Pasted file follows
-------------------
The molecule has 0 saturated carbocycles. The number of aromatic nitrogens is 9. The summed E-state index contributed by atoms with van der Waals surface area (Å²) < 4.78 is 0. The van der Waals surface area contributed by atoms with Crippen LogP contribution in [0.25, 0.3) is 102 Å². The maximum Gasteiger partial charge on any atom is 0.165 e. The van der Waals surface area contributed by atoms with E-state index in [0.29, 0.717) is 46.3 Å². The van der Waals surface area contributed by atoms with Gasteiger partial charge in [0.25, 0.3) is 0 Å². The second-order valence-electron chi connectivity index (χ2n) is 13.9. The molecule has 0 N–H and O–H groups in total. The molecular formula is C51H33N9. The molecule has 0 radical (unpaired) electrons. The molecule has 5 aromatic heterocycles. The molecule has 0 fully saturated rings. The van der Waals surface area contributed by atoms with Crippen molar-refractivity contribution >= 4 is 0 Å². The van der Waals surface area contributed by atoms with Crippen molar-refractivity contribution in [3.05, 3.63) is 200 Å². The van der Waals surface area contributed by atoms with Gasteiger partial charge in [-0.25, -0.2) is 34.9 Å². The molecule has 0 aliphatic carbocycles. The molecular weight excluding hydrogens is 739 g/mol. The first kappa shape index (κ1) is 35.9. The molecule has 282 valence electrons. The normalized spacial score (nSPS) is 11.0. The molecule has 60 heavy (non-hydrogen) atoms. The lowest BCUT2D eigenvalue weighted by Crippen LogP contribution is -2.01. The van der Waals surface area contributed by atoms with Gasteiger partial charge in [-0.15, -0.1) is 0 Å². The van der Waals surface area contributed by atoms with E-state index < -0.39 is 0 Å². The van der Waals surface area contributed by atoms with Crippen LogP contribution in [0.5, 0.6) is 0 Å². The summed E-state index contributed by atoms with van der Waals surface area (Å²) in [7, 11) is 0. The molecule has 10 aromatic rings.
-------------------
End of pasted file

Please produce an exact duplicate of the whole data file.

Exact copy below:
The molecule has 0 saturated carbocycles. The number of aromatic nitrogens is 9. The summed E-state index contributed by atoms with van der Waals surface area (Å²) < 4.78 is 0. The van der Waals surface area contributed by atoms with Crippen LogP contribution in [0.25, 0.3) is 102 Å². The maximum Gasteiger partial charge on any atom is 0.165 e. The van der Waals surface area contributed by atoms with E-state index in [0.29, 0.717) is 46.3 Å². The van der Waals surface area contributed by atoms with Gasteiger partial charge in [0.25, 0.3) is 0 Å². The second-order valence-electron chi connectivity index (χ2n) is 13.9. The molecule has 0 N–H and O–H groups in total. The molecular formula is C51H33N9. The molecule has 0 radical (unpaired) electrons. The molecule has 5 aromatic heterocycles. The molecule has 0 fully saturated rings. The van der Waals surface area contributed by atoms with Crippen molar-refractivity contribution >= 4 is 0 Å². The van der Waals surface area contributed by atoms with Crippen molar-refractivity contribution in [3.05, 3.63) is 200 Å². The van der Waals surface area contributed by atoms with Gasteiger partial charge in [-0.25, -0.2) is 34.9 Å². The molecule has 0 aliphatic carbocycles. The molecular weight excluding hydrogens is 739 g/mol. The first kappa shape index (κ1) is 35.9. The molecule has 282 valence electrons. The normalized spacial score (nSPS) is 11.0. The molecule has 60 heavy (non-hydrogen) atoms. The lowest BCUT2D eigenvalue weighted by Crippen LogP contribution is -2.01. The van der Waals surface area contributed by atoms with Gasteiger partial charge in [-0.15, -0.1) is 0 Å². The van der Waals surface area contributed by atoms with E-state index < -0.39 is 0 Å². The van der Waals surface area contributed by atoms with Crippen LogP contribution in [0.5, 0.6) is 0 Å². The summed E-state index contributed by atoms with van der Waals surface area (Å²) in [7, 11) is 0. The molecule has 10 aromatic rings.